A journalist observes life in the far north.
No flight today. We are booked to go by helicopter tomorrow to Lukla because the aircraft can deal with low visibility better than small planes.
Another day sitting in the Kathmandu airport and I was sort of depressed this afternoon. On the cab ride back to the hotel, Alec asked what I wanted to do the rest of the day. “I don’t care,” I said.
I realized that I’ve been on vacation for a week and I’ve spent most of the time waiting to fly somewhere. Depressing indeed. I think Russell, who is in charge of the trek and the subsequent climb, feels bad about it but he’s a logistics guy and he has no control over fog. Besides, the fog is jamming him up too.
I cheered up after having a long walk by myself. I snuck off, after Alec went to the roof to fuss with his satellite phone and iPhone, and took in the city on my own terms.
The city is full of tiny shops that take up part of the first floor of four or five story buildings. Most of them are like a miniature 7-11, selling lighters, magazines, drinks or gum. The shops are about as big as a walk-in closet. One or two shopkeepers sit on a chair inside or stand on the sidewalk. Other shops, just as small, sell clothing or fabric; jewelry; music; or produce. There are also motorcycle repair shops.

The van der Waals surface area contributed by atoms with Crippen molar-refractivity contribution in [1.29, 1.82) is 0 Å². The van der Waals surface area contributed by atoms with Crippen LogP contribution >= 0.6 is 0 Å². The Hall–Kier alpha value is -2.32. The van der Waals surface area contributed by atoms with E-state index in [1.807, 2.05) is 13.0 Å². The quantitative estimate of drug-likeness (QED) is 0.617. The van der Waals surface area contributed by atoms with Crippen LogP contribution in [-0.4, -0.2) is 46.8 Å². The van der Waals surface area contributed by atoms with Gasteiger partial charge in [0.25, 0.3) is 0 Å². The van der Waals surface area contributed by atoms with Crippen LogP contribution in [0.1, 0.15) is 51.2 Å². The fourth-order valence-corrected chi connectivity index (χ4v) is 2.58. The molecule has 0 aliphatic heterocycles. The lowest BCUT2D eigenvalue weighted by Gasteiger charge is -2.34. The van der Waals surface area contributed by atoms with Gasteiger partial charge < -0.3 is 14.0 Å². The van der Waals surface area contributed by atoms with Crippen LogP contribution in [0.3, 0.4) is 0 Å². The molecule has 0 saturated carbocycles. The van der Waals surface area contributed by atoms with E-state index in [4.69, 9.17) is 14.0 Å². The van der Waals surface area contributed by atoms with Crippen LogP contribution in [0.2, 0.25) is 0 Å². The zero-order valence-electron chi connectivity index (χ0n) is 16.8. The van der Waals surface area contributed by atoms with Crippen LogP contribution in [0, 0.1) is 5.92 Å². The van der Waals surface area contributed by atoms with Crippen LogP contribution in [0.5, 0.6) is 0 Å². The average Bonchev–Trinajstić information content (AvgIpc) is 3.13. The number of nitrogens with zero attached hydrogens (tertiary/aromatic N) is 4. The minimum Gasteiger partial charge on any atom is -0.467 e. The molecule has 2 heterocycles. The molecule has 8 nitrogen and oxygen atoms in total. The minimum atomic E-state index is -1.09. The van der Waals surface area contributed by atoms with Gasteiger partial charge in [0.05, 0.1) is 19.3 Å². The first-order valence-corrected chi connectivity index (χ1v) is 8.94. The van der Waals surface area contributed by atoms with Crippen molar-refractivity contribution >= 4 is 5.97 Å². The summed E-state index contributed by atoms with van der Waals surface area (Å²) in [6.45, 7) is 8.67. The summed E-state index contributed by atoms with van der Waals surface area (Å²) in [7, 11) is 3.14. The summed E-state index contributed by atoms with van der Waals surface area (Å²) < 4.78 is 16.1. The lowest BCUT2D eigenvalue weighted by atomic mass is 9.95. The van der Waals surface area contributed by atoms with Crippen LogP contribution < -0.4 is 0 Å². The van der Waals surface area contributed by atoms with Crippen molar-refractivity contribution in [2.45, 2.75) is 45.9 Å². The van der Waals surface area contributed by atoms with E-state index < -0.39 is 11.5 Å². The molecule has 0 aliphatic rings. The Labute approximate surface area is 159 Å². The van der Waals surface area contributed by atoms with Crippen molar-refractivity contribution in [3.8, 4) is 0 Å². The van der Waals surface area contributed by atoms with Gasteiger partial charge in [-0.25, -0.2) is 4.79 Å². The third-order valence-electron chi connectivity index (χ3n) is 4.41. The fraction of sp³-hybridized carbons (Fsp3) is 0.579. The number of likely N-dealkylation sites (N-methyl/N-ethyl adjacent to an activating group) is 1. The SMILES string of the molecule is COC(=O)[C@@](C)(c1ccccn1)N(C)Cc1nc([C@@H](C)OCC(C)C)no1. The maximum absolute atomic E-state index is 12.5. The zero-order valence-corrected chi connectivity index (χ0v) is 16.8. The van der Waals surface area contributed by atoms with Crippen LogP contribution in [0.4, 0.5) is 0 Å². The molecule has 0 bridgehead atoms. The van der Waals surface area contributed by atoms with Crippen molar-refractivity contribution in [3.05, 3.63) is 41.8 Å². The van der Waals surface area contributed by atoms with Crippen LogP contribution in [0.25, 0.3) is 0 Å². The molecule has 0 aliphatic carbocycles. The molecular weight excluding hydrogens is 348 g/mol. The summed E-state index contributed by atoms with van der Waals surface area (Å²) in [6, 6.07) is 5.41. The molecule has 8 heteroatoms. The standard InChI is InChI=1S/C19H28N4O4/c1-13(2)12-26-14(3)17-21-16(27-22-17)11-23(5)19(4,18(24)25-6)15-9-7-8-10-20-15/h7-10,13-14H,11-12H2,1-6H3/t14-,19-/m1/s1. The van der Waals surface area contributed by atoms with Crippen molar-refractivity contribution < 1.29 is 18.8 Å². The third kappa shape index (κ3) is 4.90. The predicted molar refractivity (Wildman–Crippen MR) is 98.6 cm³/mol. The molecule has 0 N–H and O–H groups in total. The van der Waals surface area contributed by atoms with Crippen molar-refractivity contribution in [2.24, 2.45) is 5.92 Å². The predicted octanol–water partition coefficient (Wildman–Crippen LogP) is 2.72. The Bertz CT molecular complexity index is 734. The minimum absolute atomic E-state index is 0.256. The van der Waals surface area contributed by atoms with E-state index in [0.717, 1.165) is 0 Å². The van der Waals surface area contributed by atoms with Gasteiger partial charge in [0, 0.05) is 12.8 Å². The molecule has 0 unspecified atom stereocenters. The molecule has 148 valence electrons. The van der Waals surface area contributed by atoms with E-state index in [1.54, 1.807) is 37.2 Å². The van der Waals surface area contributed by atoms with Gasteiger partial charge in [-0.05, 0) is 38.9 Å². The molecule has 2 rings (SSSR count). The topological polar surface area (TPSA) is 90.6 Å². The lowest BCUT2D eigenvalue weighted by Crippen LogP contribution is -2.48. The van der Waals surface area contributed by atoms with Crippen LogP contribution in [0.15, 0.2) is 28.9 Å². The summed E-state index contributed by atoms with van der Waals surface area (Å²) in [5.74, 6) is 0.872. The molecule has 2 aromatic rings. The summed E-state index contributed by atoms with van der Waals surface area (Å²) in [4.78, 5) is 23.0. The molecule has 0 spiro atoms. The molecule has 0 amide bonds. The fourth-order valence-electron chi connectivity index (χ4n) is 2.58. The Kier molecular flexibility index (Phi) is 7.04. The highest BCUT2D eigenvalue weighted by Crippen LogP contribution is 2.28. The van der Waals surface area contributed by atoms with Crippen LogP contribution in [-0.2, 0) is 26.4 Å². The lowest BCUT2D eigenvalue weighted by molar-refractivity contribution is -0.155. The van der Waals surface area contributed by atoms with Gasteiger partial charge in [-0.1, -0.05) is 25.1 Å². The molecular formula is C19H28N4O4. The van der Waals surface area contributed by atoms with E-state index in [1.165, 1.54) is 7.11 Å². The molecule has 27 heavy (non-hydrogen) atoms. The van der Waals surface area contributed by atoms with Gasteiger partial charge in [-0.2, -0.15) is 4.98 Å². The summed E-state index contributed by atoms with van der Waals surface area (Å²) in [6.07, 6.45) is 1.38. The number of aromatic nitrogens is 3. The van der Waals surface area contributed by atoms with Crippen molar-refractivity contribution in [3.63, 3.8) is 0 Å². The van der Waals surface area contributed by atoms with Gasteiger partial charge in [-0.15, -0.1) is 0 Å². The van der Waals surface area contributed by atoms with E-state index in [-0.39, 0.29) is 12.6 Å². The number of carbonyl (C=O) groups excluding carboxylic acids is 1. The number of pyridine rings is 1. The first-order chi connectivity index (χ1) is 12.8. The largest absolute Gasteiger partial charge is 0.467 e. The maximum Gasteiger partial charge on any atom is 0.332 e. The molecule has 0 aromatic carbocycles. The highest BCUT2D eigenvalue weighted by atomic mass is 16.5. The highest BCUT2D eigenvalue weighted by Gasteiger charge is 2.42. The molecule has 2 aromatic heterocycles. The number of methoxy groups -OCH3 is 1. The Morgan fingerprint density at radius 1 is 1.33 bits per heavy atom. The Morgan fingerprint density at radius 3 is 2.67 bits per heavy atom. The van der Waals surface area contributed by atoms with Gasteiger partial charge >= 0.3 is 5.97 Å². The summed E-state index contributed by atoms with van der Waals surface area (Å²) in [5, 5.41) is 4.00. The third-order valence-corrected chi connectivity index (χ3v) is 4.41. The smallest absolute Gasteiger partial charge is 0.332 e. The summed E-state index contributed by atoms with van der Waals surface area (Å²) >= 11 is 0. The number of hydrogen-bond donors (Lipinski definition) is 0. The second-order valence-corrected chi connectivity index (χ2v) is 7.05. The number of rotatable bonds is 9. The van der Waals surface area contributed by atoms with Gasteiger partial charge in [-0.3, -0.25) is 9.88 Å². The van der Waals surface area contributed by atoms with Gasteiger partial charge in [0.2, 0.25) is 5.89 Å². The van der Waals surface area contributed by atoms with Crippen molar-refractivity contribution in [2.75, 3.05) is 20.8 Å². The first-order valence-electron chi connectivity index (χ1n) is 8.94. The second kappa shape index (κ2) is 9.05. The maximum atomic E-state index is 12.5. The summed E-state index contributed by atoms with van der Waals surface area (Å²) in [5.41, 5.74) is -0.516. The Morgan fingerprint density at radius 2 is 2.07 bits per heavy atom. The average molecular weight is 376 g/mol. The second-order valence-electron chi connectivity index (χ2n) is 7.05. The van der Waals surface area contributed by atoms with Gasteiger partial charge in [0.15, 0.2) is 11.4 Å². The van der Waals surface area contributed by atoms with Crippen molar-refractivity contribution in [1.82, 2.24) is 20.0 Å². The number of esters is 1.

I passed a butcher shop guarded by a goat laying on the sidewalk. Bloody chunks of meat, maybe goat, sat on a table facing the sidewalk.
I passed a woman carrying her baby girl whose eyes were made up with black eyeliner.
I passed a construction site where men carried cement in wicker baskets.
I passed an alley where a boy, maybe 2, played alone.
I passed a cow, laying on a patch of grass, it’s life spared owing to religious custom, either Buddhist or Hindu, the dominant religions here.
As I walked, a boy, maybe 10, tried hustling me so I ducked into a store, the Blue Bird, billed a department store and unusual in its size and selections of items.
Most people smiled at me, a few stared forward and one man picked his nose and flicked his finger at me.
The dominant sound of the city is horns honking. Sometimes, a small bus would drive by and men would be hanging out the door.
When I returned to the hotel, Alec was in the garden having a beer with Russell, who will join us for dinner in one hour.